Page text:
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Original article

Vol. 150 No. 0506 (2020)

Overlapping borders: limit of viability and late terminations of pregnancy – a retrospective multicentre observational study

  • Fabienne Berger
  • Hans U. Bucher
  • Jean-Claude Fauchère
  • Sven M. Schulzke
  • Thomas M. Berger
  • for the Swiss End-of-Life Study Group
Cite this as:
Swiss Med Wkly. 2020;150:w20186



Based on an incidental observation made in the context of the Swiss National Science Foundation (SNSF) Project 67 “End-of-life decision-making in extremely low birth weight infants in Switzerland”, this retrospective multicentre observational study aimed to analyse circumstances of delivery room deaths after late termination of pregnancy (LTOP) in Switzerland over a 3-year period.


All delivery room deaths (including live and stillbirths) following LTOP among infants with a gestational age between 22 0/7 and 27 6/7 weeks at the nine Swiss level III perinatal centres between 1 July 2012 and 30 June 2015 were analysed. Indications for LTOP were classified as either (a) maternal emergencies or (b) fetal anomalies severe enough to cause significant maternal psychological distress. Whenever possible, specific diagnoses were recorded. Spontaneous intrapartum death and fetal death caused by injection of a cardioplegic drug were distinguished for stillborn infants.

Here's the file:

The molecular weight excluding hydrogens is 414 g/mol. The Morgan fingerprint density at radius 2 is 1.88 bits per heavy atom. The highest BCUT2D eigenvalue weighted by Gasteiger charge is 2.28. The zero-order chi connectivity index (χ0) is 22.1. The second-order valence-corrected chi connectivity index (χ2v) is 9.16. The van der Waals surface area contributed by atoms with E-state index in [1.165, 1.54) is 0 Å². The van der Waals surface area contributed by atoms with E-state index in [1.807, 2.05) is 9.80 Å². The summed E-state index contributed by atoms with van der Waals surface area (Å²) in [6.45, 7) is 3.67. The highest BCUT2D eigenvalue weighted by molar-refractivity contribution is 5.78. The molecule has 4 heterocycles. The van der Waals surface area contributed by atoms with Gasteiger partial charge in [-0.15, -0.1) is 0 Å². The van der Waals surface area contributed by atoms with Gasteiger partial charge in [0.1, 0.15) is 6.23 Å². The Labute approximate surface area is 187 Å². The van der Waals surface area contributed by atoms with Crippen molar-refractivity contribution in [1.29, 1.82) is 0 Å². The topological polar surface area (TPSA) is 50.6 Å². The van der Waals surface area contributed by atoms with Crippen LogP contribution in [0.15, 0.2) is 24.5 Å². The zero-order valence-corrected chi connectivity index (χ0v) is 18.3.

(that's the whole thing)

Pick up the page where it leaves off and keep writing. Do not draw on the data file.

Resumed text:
A total of 465 delivery room deaths among extremely low gestational age newborns (ELGANs) were identified over the 3-year study period of the SNSF project. Of these, 195 (42%) occurred in the context of LTOP. Central nervous system malformations, chromosomal anomalies, severe congenital heart disease, multiple malformations and maternal emergencies accounted for 70% of all LTOPs. LTOPs resulted in live births in 76 (39%) cases. No correlation between gestational age and rate of live births was observed. Fetal death caused by injection of a cardioplegic drug was documented in only three cases. All infants born alive after LTOP died in the delivery room without resuscitation attempts. The use of drugs for palliative care in these patients was either rare or, alternatively, incompletely documented.


LTOPs contribute significantly to mortality rates among ELGANs and should therefore be included in perinatal registries. Uniform reporting of LTOPs should be established. Infants born alive after LTOP are entitled to comprehensive palliative care like any other infant born under different circumstances. Development of national guidelines for LTOPs (including the role of fetal death caused by injection of a cardioplegic drug and palliative birth as an alternative to induced abortion) would be highly desirable to guarantee acceptable standards of care.


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